Eruption of Your Child’s Teeth

The eruption of primary teeth (also known as deciduous or baby teeth) follows a similar developmental timeline for most children.  A full set of primary teeth begins to grow beneath the gums during the fourth month of pregnancy. For this reason, a nourishing prenatal diet is of paramount importance to the infant’s teeth, gums, and bones.

Generally, the first primary tooth breaks through the gums between the ages of six months and one year.  By the age of three years old most children have a “full” set of twenty primary teeth.  The American Dental Association (ADA) encourages parents to make a “well-baby” appointment with a pediatric dentist approximately six months after the first tooth emerges.  Pediatric dentists communicate with parents and children about prevention strategies, emphasizing the importance of a sound, “no tears” daily home care plan.

Although primary teeth are deciduous, they facilitate speech production, proper jaw development, good chewing habits, and the proper spacing and alignment of adult teeth.  Caring properly for primary teeth helps defend against painful tooth decay, premature tooth loss, malnutrition, and childhood periodontal disease.

In what order do primary teeth emerge?

As a general rule-of-thumb, the first teeth to emerge are the central incisors (very front teeth) on the lower and upper jaws (6-12 months).  These (and any other primary teeth) can be cleaned gently with a soft, clean cloth to reduce the risk of bacterial infection.  The central incisors are the first teeth to be lost, usually between 6 and 7 years of age.

Next, the lateral incisors (immediately adjacent to the central incisors) emerge on the upper and lower jaws (9-16 months).  These teeth are lost next, usually between 7 and 8 years of age.  First molars, the large flat teeth towards the rear of the mouth, then emerge on the upper and lower jaws (13-19 months).  The eruption of molars can be painful.  Clean fingers, cool gauzes, and teething rings are all useful in soothing discomfort and soreness. First molars are generally lost between 9 and 11 years of age.

Canine (cuspid) teeth then tend to emerge on the upper and lower jaws (16-23 months).  Canine teeth can be found next to the lateral incisors and are lost during preadolescence (10-12 years old).  Finally, second molars complete the primary set on the lower and upper jaw (23-33 months). Second molars can be found at the very back of the mouth and are lost between the ages of 10 and 12 years old.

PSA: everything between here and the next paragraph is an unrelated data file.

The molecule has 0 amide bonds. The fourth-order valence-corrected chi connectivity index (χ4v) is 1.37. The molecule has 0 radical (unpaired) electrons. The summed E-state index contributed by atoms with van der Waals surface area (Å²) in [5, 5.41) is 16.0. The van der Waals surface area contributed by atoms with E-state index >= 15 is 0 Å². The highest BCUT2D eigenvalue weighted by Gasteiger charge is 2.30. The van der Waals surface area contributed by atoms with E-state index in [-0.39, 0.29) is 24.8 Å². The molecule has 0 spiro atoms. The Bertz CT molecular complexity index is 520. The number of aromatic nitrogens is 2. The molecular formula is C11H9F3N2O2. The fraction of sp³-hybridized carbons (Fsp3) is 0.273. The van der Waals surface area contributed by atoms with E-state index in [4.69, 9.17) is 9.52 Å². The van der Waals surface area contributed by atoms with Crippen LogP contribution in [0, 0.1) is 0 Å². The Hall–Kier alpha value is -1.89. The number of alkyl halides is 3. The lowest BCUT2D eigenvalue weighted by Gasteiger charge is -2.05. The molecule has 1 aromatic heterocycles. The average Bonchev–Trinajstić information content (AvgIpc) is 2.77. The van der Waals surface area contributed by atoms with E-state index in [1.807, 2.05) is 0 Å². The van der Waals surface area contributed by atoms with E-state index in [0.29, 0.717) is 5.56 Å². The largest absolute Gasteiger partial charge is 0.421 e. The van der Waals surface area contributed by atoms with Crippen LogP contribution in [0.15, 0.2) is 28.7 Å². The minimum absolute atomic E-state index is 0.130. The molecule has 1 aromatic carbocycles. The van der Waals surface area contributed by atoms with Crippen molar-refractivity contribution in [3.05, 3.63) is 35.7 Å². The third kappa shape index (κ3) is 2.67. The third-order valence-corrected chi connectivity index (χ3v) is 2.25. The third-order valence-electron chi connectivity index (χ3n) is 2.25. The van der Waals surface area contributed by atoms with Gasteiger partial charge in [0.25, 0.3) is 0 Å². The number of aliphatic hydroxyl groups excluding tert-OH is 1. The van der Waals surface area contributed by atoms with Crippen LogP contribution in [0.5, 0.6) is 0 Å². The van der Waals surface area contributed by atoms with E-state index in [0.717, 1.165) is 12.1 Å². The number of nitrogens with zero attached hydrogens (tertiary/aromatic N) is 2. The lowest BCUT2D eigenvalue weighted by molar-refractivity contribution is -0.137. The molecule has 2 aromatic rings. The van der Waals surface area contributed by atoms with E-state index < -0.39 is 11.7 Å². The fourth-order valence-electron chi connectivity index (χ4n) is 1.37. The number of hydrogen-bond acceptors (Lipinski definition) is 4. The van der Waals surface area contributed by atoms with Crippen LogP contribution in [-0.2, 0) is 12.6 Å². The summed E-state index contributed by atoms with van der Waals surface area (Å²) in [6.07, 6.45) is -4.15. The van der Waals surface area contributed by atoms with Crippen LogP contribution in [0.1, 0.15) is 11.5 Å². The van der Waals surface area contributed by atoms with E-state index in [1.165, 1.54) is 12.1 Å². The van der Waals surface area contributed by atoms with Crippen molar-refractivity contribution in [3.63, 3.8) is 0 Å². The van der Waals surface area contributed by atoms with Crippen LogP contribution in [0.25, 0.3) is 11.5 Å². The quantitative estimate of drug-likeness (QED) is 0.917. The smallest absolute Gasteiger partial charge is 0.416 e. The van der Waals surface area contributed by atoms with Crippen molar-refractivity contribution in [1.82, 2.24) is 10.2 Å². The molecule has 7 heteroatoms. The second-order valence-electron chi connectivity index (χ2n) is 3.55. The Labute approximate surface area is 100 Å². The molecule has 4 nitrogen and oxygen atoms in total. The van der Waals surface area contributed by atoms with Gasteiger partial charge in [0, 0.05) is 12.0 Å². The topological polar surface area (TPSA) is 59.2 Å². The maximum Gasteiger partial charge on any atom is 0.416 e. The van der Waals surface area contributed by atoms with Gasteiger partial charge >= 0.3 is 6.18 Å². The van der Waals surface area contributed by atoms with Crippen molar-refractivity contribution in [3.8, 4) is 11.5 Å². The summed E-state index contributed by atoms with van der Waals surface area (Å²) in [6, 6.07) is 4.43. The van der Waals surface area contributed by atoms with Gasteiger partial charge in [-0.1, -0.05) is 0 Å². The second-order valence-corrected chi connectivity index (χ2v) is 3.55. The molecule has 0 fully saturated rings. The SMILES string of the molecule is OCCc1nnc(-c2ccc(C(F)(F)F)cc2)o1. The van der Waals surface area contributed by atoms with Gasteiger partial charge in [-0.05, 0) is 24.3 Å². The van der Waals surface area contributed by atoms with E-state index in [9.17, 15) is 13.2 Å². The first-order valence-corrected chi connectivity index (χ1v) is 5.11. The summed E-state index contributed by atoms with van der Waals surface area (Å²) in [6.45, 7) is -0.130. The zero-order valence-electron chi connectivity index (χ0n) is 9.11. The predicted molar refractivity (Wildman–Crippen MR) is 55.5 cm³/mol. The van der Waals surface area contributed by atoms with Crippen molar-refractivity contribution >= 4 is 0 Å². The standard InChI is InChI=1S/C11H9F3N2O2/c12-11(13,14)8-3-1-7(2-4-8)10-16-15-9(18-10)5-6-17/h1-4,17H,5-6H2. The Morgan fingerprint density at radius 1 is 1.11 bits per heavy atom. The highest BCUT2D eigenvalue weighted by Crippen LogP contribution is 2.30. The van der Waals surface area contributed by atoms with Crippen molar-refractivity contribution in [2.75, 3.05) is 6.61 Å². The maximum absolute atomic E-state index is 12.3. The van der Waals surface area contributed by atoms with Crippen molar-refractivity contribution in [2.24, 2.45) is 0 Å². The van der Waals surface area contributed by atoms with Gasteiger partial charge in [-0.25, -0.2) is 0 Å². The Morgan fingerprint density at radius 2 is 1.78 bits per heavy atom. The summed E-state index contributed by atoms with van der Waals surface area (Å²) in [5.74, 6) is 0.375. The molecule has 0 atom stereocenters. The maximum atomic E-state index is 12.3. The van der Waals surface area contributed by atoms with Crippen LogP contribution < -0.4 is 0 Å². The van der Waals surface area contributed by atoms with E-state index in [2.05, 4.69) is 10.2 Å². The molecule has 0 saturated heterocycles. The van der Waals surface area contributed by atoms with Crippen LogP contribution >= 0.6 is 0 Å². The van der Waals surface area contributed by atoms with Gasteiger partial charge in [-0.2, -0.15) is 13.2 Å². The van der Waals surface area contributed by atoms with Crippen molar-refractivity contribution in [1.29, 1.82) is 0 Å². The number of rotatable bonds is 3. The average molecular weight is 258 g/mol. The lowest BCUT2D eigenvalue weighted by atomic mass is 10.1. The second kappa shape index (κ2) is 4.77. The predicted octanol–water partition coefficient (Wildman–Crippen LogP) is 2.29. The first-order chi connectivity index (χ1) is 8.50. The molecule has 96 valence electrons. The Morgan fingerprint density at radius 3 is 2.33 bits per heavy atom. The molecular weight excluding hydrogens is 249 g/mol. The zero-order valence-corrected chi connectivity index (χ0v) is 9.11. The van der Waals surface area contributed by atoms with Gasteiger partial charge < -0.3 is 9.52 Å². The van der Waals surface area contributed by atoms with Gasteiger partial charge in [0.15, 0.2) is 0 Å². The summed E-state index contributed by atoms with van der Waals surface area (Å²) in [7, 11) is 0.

What else is known about primary teeth?

Though each child is unique, baby girls generally have a head start on baby boys when it comes to primary tooth eruption.  Lower teeth usually erupt before opposing upper teeth in both sexes.

Teeth usually erupt in pairs – meaning that there may be months with no new activity and months where two or more teeth emerge at once.  Due to smaller jaw size, primary teeth are smaller than permanent teeth, and appear to have a whiter tone.  Finally, an interesting mixture of primary and permanent teeth is the norm for most school-age children.

If you have questions or concerns about primary teeth, please contact our office.

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My entire family gives Dr. Schmidt 5 stars! He is skilled, experienced, trustworthy, and you can tell he enjoys his job. My two children love to go to the dentist, and I think that speaks volumes. He makes you feel comfortable and at ease, even during unpleasant procedures. I trust Dr. Schmidt completely and know that he would never recommend unnecessary dental work. Oh, and by the way you cannot feel a thing when he gives you a shot.
The office staff is fun and super helpful as well. If you are looking for a dentist you will not regret coming to Dr. Schmidt!

Christina H.

THE place to go if you're scared of dentists. Dr. Schmidt is funny and relaxes you immediately. He makes a real effort so you don't feel pain. I hadn't gone in years and was hyperventilating before I went. Dr Schmidt's whole team was great. Told them I was nervous and they were great. Now, I'm never afraid to go. I trust him to the point that I eventually got braces (his recommended orthodontist was fabulous too) and today I've got a great smile.
He has several chairs. They can take X-rays right in the chair, and you can see them yourself on a big screen.
The office is a bit hidden in the interior corner of the shopping center, so you won't notice it from the parking lot.
My embarrassing moment... Going to the fish and chip place a few spots away to buy British candy afterward. I don't eat it right away!

A G.

Dr. Schmidt is the best dentist around. I have experienced a few different approaches and Dr. Schmidt's is the most comforting and knowledgeable. You never leave feeling negative or like you got raked over the coals. I was referred to Dr. Schmidt years ago by a close family friend and have not turned back. My family sees him and I have referred everyone I know to him. Over the years his staff has changed a lot but everyone I have come across is great. Highly recommended!

Jonathan G.

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